celebrating banned books this week and next. I’ve never been a loud advocate of banned books because I’ve never known what to say other than “it’s wrong.” Yeah, inspiring. :)
But then one individual compared the novel Speak by Laurie Halse Anderson to soft pornography, and, because of that, he thinks it should be banned.
Anyone who has read Speak (and probably many who haven’t) knows that it’s about rape. And rape most certainly isn’t pornography. So, in addition to showing my support for the author, I decided to speak up about banned books this year.
Quite frankly, I don’t understand the point of banning books. I mean, people ban books for various reasons— inappropriate or explicit sexual content, offensive language, promotes violence or drug use, etc—but really it all comes down to one: The content of that book is too controversial.
Basically, controversial books introduce something outside the norm. And it’s always something that exists in real life, such as drugs, sex, witchcraft, violence, language, occultism, various forms of rape, etc. Some people find the introduction of this information okay, and some don’t. And that’s okay. Diverse opinions are what make the world an interesting and dynamic place.
But this is what I don’t get about banning books:
Subjects outside the norm have the potential to make our way of life stretch and grow. Look at aviation, electricity, internal combustion, architecture, etc. Before the Wright brothers succeeded, most people would have considered their efforts a waste of time. But, because of their success, we now have a completely different life. If it hadn’t been for the bravery and determination of these individuals, we wouldn’t be where we are today.
When someone writes a book about something that’s outside the norm—as in, explicit scenes about sex, violence, drug use, etc—that book is taking real elements of the world and putting them out there for others to ponder. If a teenage girl has been through some form of rape, or has a friend who has been through it, then reading a book on the subject may help her to deal with it. Or, if a teenage girl hasn’t experienced rape, then reading about it may help her know how to recognize the warning signs and then get help. Or, at least, how to avoid the situation in the first place.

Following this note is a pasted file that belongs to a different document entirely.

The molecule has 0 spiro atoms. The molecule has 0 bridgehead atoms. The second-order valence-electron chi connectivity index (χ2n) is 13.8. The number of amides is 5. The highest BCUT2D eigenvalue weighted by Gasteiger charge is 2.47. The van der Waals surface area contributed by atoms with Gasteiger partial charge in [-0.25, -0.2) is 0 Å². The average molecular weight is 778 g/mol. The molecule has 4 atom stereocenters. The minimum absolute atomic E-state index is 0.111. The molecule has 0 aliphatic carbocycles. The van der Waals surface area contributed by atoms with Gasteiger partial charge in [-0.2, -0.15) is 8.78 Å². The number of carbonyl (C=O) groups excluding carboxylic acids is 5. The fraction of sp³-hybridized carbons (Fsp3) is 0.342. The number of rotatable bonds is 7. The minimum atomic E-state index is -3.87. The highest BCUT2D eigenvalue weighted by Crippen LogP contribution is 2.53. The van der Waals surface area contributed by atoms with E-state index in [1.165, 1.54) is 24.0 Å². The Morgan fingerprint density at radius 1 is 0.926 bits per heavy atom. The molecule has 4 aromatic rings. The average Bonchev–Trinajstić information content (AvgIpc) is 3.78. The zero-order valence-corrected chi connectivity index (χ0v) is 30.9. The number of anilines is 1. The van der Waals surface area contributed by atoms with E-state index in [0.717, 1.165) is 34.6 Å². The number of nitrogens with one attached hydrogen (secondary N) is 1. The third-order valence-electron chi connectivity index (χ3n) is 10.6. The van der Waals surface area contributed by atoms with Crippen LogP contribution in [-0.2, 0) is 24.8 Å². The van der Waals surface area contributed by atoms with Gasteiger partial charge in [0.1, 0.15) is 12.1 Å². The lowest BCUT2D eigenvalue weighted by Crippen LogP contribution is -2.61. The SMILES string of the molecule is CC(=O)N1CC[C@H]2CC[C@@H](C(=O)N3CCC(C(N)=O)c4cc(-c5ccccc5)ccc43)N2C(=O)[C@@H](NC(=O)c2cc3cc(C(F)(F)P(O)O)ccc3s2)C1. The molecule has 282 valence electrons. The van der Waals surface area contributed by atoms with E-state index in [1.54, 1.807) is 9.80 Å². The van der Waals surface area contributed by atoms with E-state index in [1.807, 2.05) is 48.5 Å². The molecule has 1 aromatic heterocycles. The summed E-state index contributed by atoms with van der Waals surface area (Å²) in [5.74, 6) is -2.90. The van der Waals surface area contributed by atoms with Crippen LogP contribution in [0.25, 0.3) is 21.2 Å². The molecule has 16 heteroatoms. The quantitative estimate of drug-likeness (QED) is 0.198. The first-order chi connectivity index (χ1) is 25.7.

That’s not to say that kids should be exposed to any subject at any time. Only parents can know whether or not their children are ready. I know what my kids can handle, and I definitely know what they’re not ready for. But they will eventually be ready, because I know them and I know how they grow.
Banning a book is saying that no one will ever be ready for this kind of subject, and therefore no one should be able to read it. Well, that just isn’t true. Exposure to tough subjects at the right time in a child’s growth is more likely to help than hurt. Kids are smart and strong, and if they have some help along the way, it’s amazing what they can do.
Basically, I believe that banning books is equivalent to stunting our growth as a society. If no one is willing to step outside the boundaries and talk about the hard stuff, then dealing with it becomes ten times harder. And then we’ll never be able to move beyond it.